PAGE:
Chemical biology-whole genome engineering datasets predict new antibacterial combinations

Turner, Arthur K., Yasir, Muhammad, Bastkowski, Sarah, Telatin, Andrea, Page, Andrew, Webber, Mark and Charles, Ian (2021) Chemical biology-whole genome engineering datasets predict new antibacterial combinations. Microbial Genomics, 7 (12). ISSN 2057-5858

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Trimethoprim and sulfamethoxazole are used commonly together as cotrimoxazole for the treatment of urinary tract and other infections. The evolution of resistance to these and other antibacterials threatens therapeutic options for clinicians. We generated and analysed a chemical-biology-whole-genome data set to predict new targets for antibacterial combinations with trimethoprim and sulfamethoxazole. For this we used a large transposon mutant library in Escherichia coli BW25113 where an outward-transcribing inducible promoter was engineered into one end of the transposon. This approach allows regulated expression of adjacent genes in addition to gene inactivation at transposon insertion sites, a methodology that has been called TraDIS-Xpress. These chemical genomic data sets identified mechanisms for both reduced and increased susceptibility to trimethoprim and sulfamethoxazole. The data identified that over-expression of FolA reduced trimethoprim susceptibility, a known mechanism for reduced susceptibility. In addition, transposon insertions into the genes tdk, deoR, ybbC, hha, ldcA, wbbK and waaS increased susceptibility to trimethoprim and likewise for rsmH, fadR, ddlB, nlpI and prc with sulfamethoxazole, while insertions in ispD, uspC, minC, minD, yebK, truD and umpG increased susceptibility to both these antibiotics. Two of these genes’ products, Tdk and IspD, are inhibited by AZT and fosmidomycin respectively, antibiotics that are known to synergise with trimethoprim. Thus, the data identified two known targets and several new target candidates for the development of co-drugs that synergise with trimethoprim, sulfamethoxazole or cotrimoxazole. We demonstrate that the TraDIS-Xpress technology can be used to generate information-rich chemical-genomic data sets that can be used for antibacterial development.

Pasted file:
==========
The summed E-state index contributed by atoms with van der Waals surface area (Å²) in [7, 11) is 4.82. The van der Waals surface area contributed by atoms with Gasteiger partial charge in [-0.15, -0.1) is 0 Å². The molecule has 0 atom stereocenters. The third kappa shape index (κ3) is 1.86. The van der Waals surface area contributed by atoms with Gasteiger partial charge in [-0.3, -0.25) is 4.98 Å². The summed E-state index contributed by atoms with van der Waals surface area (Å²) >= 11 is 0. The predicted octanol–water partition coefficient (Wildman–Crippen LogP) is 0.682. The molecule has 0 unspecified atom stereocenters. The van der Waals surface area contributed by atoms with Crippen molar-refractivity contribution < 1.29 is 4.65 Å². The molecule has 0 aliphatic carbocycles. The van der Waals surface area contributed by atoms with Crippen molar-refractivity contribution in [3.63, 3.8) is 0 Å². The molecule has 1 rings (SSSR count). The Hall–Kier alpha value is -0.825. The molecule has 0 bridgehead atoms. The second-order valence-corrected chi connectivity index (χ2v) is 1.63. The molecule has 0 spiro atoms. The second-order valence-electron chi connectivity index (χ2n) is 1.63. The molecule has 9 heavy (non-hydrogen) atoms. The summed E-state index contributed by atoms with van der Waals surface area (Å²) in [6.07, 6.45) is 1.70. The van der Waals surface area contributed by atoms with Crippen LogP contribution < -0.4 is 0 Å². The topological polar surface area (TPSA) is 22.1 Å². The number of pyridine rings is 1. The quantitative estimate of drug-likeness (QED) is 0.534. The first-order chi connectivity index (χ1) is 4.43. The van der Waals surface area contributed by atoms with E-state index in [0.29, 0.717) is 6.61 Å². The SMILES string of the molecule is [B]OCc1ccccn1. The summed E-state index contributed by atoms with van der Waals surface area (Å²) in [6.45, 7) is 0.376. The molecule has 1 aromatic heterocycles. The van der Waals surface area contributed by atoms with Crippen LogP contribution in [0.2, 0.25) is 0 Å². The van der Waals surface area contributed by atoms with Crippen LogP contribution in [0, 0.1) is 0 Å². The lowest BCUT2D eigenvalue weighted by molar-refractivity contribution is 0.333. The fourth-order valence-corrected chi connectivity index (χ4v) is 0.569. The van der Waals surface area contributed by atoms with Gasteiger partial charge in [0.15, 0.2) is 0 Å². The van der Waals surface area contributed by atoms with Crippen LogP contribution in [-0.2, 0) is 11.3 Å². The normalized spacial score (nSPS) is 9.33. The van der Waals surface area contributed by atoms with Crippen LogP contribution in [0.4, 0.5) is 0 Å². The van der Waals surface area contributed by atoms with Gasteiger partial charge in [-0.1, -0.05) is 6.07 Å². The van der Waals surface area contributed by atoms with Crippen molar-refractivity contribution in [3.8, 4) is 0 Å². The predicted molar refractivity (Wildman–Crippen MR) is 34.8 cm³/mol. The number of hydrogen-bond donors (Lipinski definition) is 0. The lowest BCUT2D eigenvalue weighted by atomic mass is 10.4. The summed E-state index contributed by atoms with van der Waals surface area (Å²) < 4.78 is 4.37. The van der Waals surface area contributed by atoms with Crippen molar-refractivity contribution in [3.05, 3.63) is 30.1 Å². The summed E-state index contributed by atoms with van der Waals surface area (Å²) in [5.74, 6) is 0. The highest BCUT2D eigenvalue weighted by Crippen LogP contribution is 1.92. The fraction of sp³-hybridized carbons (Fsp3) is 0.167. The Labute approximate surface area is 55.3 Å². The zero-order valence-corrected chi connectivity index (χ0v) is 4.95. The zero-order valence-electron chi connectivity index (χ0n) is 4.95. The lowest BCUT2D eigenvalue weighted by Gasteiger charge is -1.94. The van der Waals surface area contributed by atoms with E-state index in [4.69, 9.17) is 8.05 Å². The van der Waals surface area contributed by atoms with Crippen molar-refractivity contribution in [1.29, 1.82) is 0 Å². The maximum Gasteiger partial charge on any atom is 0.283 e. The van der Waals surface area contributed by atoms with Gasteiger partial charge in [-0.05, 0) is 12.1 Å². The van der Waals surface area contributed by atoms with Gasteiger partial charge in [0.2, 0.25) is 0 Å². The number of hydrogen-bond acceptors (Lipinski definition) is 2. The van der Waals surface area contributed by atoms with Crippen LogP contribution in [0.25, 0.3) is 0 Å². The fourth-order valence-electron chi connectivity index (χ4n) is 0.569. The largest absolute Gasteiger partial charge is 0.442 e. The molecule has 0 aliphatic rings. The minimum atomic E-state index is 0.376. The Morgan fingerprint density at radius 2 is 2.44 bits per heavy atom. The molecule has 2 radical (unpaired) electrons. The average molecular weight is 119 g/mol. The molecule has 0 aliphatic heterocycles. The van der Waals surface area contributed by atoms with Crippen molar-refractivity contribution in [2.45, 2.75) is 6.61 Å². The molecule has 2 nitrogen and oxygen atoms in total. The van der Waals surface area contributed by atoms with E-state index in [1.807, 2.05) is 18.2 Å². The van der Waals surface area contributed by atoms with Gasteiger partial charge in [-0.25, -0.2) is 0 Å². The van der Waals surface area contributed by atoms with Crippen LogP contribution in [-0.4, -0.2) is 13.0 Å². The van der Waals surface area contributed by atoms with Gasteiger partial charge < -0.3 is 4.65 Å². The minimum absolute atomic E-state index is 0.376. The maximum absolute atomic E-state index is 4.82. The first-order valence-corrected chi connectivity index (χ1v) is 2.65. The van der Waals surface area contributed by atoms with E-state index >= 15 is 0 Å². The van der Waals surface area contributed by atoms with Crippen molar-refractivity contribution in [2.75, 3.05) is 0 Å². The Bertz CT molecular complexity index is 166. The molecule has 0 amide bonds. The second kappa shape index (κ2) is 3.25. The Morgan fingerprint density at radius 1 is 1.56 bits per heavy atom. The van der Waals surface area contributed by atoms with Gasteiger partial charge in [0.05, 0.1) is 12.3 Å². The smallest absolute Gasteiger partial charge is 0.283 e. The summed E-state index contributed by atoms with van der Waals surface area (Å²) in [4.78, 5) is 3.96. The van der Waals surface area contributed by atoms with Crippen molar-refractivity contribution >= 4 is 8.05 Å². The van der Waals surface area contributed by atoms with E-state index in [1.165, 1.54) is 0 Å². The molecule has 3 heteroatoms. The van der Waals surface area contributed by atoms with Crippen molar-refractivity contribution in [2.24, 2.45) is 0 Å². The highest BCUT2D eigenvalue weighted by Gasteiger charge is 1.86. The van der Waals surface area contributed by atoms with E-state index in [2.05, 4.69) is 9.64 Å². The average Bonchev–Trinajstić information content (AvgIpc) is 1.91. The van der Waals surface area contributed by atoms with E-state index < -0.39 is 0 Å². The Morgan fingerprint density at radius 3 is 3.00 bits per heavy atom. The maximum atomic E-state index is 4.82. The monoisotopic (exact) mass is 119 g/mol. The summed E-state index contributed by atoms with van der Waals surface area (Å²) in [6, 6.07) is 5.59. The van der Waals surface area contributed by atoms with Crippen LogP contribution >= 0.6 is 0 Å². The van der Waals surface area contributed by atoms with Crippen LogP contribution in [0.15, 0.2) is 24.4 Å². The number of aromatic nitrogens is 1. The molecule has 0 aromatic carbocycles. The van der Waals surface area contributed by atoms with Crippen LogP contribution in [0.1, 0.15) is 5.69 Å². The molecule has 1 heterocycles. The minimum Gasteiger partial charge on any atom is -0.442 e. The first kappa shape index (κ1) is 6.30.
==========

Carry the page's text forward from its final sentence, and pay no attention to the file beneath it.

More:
Item Type: Article
Faculty \ School: Faculty of Medicine and Health Sciences > Norwich Medical School
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Depositing User: LivePure Connector
Date Deposited: 13 Dec 2021 11:30
Last Modified: 23 Oct 2022 03:24
DOI: 10.1099/mgen.0.000718


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